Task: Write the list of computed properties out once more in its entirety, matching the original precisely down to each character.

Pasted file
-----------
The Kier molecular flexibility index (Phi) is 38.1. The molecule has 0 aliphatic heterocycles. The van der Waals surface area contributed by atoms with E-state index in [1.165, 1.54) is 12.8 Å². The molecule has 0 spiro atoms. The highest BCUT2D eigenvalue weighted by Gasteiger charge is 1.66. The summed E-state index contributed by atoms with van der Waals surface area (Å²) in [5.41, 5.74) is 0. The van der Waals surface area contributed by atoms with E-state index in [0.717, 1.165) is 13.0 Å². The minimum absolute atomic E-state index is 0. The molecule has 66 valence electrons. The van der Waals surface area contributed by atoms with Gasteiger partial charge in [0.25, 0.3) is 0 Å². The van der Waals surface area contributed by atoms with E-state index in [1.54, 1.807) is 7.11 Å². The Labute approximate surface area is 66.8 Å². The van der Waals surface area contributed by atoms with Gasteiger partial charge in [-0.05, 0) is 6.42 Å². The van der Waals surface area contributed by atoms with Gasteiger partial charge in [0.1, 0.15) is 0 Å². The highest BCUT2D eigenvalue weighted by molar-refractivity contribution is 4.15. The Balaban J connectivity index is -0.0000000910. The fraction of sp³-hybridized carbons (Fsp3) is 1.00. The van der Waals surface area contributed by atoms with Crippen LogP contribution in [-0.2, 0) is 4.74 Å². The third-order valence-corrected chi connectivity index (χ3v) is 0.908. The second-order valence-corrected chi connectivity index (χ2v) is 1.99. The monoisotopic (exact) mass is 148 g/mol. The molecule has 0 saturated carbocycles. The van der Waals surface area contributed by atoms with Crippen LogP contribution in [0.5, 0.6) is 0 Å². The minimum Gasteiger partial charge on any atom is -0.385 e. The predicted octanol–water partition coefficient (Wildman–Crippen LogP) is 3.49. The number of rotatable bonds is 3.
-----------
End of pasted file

The Kier molecular flexibility index (Phi) is 38.1. The molecule has 0 aliphatic heterocycles. The van der Waals surface area contributed by atoms with E-state index in [1.165, 1.54) is 12.8 Å². The molecule has 0 spiro atoms. The highest BCUT2D eigenvalue weighted by Gasteiger charge is 1.66. The summed E-state index contributed by atoms with van der Waals surface area (Å²) in [5.41, 5.74) is 0. The van der Waals surface area contributed by atoms with E-state index in [0.717, 1.165) is 13.0 Å². The minimum absolute atomic E-state index is 0. The molecule has 66 valence electrons. The van der Waals surface area contributed by atoms with Gasteiger partial charge in [0.25, 0.3) is 0 Å². The van der Waals surface area contributed by atoms with E-state index in [1.54, 1.807) is 7.11 Å². The Labute approximate surface area is 66.8 Å². The van der Waals surface area contributed by atoms with Gasteiger partial charge in [-0.05, 0) is 6.42 Å². The van der Waals surface area contributed by atoms with Gasteiger partial charge in [0.1, 0.15) is 0 Å². The highest BCUT2D eigenvalue weighted by molar-refractivity contribution is 4.15. The Balaban J connectivity index is -0.0000000910. The fraction of sp³-hybridized carbons (Fsp3) is 1.00. The van der Waals surface area contributed by atoms with Crippen LogP contribution in [-0.2, 0) is 4.74 Å². The third-order valence-corrected chi connectivity index (χ3v) is 0.908. The second-order valence-corrected chi connectivity index (χ2v) is 1.99. The monoisotopic (exact) mass is 148 g/mol. The molecule has 0 saturated carbocycles. The van der Waals surface area contributed by atoms with Crippen LogP contribution in [0.5, 0.6) is 0 Å². The minimum Gasteiger partial charge on any atom is -0.385 e. The predicted octanol–water partition coefficient (Wildman–Crippen LogP) is 3.49. The number of rotatable bonds is 3.